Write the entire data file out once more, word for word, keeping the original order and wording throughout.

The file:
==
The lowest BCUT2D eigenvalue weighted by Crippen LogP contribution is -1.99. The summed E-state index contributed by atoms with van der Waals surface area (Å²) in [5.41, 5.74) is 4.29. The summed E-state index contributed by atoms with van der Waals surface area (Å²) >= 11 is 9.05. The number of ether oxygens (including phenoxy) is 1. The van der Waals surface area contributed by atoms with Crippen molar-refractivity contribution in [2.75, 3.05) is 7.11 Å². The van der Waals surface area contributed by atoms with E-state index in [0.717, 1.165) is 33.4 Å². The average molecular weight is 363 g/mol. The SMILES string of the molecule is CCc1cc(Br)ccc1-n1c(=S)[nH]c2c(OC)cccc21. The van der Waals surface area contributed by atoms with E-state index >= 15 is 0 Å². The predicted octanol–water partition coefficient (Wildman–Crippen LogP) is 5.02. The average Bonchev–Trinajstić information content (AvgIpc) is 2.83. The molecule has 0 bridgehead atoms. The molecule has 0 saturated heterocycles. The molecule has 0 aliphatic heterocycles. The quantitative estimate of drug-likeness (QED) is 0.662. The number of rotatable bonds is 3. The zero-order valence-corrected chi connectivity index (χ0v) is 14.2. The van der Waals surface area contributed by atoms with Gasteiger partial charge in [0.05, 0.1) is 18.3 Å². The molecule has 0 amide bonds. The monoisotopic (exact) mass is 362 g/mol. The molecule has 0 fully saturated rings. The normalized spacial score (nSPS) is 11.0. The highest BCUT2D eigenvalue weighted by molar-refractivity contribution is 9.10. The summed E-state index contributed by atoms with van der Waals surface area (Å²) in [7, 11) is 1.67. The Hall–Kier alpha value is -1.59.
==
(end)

The lowest BCUT2D eigenvalue weighted by Crippen LogP contribution is -1.99. The summed E-state index contributed by atoms with van der Waals surface area (Å²) in [5.41, 5.74) is 4.29. The summed E-state index contributed by atoms with van der Waals surface area (Å²) >= 11 is 9.05. The number of ether oxygens (including phenoxy) is 1. The van der Waals surface area contributed by atoms with Crippen molar-refractivity contribution in [2.75, 3.05) is 7.11 Å². The van der Waals surface area contributed by atoms with E-state index in [0.717, 1.165) is 33.4 Å². The average molecular weight is 363 g/mol. The SMILES string of the molecule is CCc1cc(Br)ccc1-n1c(=S)[nH]c2c(OC)cccc21. The van der Waals surface area contributed by atoms with E-state index >= 15 is 0 Å². The predicted octanol–water partition coefficient (Wildman–Crippen LogP) is 5.02. The average Bonchev–Trinajstić information content (AvgIpc) is 2.83. The molecule has 0 bridgehead atoms. The molecule has 0 saturated heterocycles. The molecule has 0 aliphatic heterocycles. The quantitative estimate of drug-likeness (QED) is 0.662. The number of rotatable bonds is 3. The zero-order valence-corrected chi connectivity index (χ0v) is 14.2. The van der Waals surface area contributed by atoms with Gasteiger partial charge in [0.05, 0.1) is 18.3 Å². The molecule has 0 amide bonds. The monoisotopic (exact) mass is 362 g/mol. The molecule has 0 fully saturated rings. The normalized spacial score (nSPS) is 11.0. The highest BCUT2D eigenvalue weighted by molar-refractivity contribution is 9.10. The summed E-state index contributed by atoms with van der Waals surface area (Å²) in [7, 11) is 1.67. The Hall–Kier alpha value is -1.59.